By Kevin Bales, author of Blood and Earth: Modern Slavery, Ecocide, and the Secret Weapon to Saving the World (Spiegel & Grau, January 2016).
For years I traveled the world meeting people in slavery. Whenever I spoke with slaves I focused intensely, trying to understand the depth and truth of their lives. What I saw, what I heard, and what I learned changed me, and led me deeper into the work of ending slavery, but I was missing something important.
Concentrating on their words, gestures, and feelings, I failed to see what was happening all around slaves. Only later did I notice a theme, a common element stretching around the world and touching all types of slavery. Wherever there were slaves, the environment was under assault, forests were being destroyed, endangered species were dying, and climate change was worsening—and all of this destruction was driven by profits from products we buy.
I began to wonder, “what if?” What if slavery and climate change were tied together? What if we were paying for this deadly combination? What if climate change was driving people toward slavery? What if a way to fight global warming was to free slaves?
Answering those questions meant digging deeply into the supply chains of the things we buy. I found slave-filled mines in Ghana producing gold for our jewelry and wedding rings. I met children enslaved in protected national forests in Bangladesh producing the fish and shrimp that’s in our salads and pet food. In Congo and Brazil and almost everywhere around the earth’s equator, I learned the same lesson: Slavery matters, and the environment matters, and the dark and violent connection of slavery and environmental destruction matters even more.
I met nineteen-year-old Shumir in a village on the coast of Bangladesh. Just the night before he had escaped from slavery by hiding in a fishing boat. He was lured into slavery, he said, when, “A recruiter told my parents he would give them 2000 taka [$29] if they’d let me come and work. He said the work was easy, and there was plenty of food to eat. My parents needed the money and I wanted to help, so I left with the recruiter.”
It was a lie. Shumir and dozens of other boys often worked twenty-four hours straight. “The longer I worked,” he said, “I’d get exhausted and clumsy. Sometimes I’d cut myself with the gutting knife or slip and fall from the drying rack. Whenever I made a mistake the boss would hit me.” Yet more feared than the bosses were the tigers. Every boy I met from the fish camps reported having seen or known another child who had been eaten by a tiger.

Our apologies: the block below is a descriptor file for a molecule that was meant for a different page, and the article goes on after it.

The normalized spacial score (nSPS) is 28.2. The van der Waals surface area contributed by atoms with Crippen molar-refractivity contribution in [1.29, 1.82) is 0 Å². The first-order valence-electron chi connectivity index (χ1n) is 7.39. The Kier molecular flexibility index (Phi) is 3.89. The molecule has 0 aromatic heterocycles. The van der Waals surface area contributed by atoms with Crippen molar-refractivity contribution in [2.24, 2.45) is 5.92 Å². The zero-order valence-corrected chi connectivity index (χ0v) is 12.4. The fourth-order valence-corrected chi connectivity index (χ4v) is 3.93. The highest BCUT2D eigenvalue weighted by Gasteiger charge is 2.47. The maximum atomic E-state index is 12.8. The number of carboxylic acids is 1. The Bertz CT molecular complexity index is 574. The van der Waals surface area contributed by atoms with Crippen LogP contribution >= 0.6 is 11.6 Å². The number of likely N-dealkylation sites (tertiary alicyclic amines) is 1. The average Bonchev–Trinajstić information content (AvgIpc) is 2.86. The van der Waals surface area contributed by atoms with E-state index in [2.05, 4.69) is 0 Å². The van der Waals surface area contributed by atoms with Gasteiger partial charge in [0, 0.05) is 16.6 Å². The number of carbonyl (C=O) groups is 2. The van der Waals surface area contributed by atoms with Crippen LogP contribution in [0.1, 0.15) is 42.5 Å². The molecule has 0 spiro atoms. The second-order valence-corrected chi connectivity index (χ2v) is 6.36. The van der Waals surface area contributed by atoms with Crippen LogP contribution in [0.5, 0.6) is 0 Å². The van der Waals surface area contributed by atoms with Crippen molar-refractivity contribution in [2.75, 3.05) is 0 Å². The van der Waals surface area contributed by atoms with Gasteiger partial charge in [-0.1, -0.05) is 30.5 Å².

Tigers were eating these children because criminal slaveholders had carved fish processing camps from the protected forests of a UNESCO World Heritage Site. This vast mangrove forest and home of endangered species is the largest carbon sink in Asia, as well as a crucial buffer against cyclone damage. But when criminals force slaves to clear-cut the forest, CO2 floods into the atmosphere, and children and protected tigers are set on a collision course.
To stop this crime, we have to understand it. In fact, when we discover how this vicious cycle of human misery and environmental destruction works, we will also know how to stop it. The new challenge of climate change and the age-old challenge of slavery, both seemingly insuperable, turn out to have a linked solution.
A new way of seeing the world doesn’t come along very often, and when it does it can be a jarring awakening, a responsibility as well as a privilege. Ending slavery is an aspiration we all share. Protecting our beautiful and life-sustaining natural world is something we all know is right. The possibility of attaining both ideals at the same time has come at the dangerous crossroads of opportunity and crisis.
But surely our little choices don’t really change anything, right? But in fact, we repeat the act of choosing every day of our lives, impacting far into the future. And we know conscious decisions on our part can bring families out of slavery, stop deforestation and pollution, slow climate change, protect endangered species, unleash the creativity and productivity of free workers, and help end systems of cruelty and exploitation that have plagued us for centuries. What we don’t know, however, may be just as important. How would making those decisions change us?
Kevin Bales is the co-founder and former president of Free the Slaves, the largest abolitionist organization in the world. He has also served as a trustee of Anti-Slavery International and as a consultant to the United Nations Global Program Against Trafficking in Human Beings. He is the author of numerous reports, monographs, and scholarly books on modern slavery, including the acclaimed Disposable People. He lives in Brighton, England.